On Friday evening October 22nd Nancy Hall receives the most prestigious award the mental health community can award anyone. The C M Hincks Award presented by the Canadian Mental Health Association at a special gala and awards dinner, is the equivalent of an Oscar or Giller or NHL Most Valuable Player – but alas without the promotion and widespread appreciation.
Nancy is royalty in the kingdom of disability. She was the first ever appointed Mental Health Ombudsman in British Columbia – and the last. The provincial government eliminated her position in 2001 but Nancy, in keeping with her regal manner, worked to ensure her dismissal didn't become a point of contention between government and the mental health community. There were and are enough issues to pursue. She maintained her dignity throughout, kept all lines of communications open with government and lifted the quality of discussion to a higher level.
I know for a fact she continues to meet with Premier Campbell – testimony to her determination to stick to the issues and nourish all relationships inside and outside government.
Nancy summons people – to dialogue and discussion and into collaboration. An invitation from her is revered. Her span of interests include: mental health and well being of course but also, social innovation, health promotion, senior's and women's health, homelessness, belonging and…you get the picture.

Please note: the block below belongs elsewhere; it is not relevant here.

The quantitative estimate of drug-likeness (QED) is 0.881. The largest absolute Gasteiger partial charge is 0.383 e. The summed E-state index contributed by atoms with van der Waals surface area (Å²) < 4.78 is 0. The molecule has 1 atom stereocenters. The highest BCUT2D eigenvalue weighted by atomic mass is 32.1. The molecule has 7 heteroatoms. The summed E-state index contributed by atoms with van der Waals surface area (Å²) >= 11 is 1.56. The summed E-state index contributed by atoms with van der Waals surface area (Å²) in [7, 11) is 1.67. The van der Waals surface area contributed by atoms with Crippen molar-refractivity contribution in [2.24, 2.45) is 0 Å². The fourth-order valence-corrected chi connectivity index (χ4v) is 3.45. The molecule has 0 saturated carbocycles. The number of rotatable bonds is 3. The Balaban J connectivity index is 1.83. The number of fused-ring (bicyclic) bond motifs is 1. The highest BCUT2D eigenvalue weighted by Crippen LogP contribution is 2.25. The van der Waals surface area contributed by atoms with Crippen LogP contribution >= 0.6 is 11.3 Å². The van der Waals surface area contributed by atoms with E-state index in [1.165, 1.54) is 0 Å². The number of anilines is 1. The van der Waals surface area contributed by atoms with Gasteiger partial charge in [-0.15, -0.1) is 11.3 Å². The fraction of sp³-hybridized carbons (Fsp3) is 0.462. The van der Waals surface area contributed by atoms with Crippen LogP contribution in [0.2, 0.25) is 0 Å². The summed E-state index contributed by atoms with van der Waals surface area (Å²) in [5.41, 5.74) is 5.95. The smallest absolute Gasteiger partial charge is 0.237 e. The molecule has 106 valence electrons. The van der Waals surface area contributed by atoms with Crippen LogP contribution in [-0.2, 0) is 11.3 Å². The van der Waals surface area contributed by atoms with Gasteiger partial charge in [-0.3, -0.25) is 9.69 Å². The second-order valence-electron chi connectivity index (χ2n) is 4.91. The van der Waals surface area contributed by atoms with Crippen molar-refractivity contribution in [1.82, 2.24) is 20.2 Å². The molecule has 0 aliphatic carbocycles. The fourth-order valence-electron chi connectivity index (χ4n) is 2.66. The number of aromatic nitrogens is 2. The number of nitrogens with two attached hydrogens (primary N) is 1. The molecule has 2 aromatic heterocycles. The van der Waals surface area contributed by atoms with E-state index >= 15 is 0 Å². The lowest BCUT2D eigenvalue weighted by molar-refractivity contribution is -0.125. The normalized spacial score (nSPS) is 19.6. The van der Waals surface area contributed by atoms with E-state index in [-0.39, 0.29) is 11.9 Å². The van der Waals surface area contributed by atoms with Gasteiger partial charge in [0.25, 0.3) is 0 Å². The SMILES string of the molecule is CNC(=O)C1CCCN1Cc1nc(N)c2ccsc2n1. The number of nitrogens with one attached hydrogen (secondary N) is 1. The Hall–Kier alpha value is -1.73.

Like all royalty, it's a family affair. One of her talented siblings has a mental illness which likely propelled her toward a Doctorate in medical science and years of teaching, committee work, position papers and research. It is often hard to reconcile Nancy the respected academic and disciplined researcher with Nancy the gritty advocate and tireless convenor.
Nancy is up for any challenges as her career testifies. She is facing a particularly tough one right now as her cancer has metasticized. Damm.
Still her curiosity is insatiable – seldom does a week go by without a new reference, link, insight or initiative directed to her followers and admirers. And to everyone's delight her inner beauty is even more noticeable, magnifying her outer beauty as the accompanying photo reveals.
She is well decorated. Just a few weeks ago, British Columbia awarded her, CMHA's Leadership Award. She has spread her expertise and experience at the feet of community advocates. And her dreams as well. She envisages nothing short of a transformed mental health system in our post carbon world – one that walks besides people – that doesn't medicalize or marginalize – and which lifts them to their true majesty.
We best tread softly, lest we tread on Nancy's dreams.
Had I the heaven's embroided cloths
Enwrought with golden and silver light
I would spread the cloths under your feet.
But I, being poor have only my dreams
I have spread my dreams under your feet
Tread softly because you tread on my dreams.
William Butler Yeats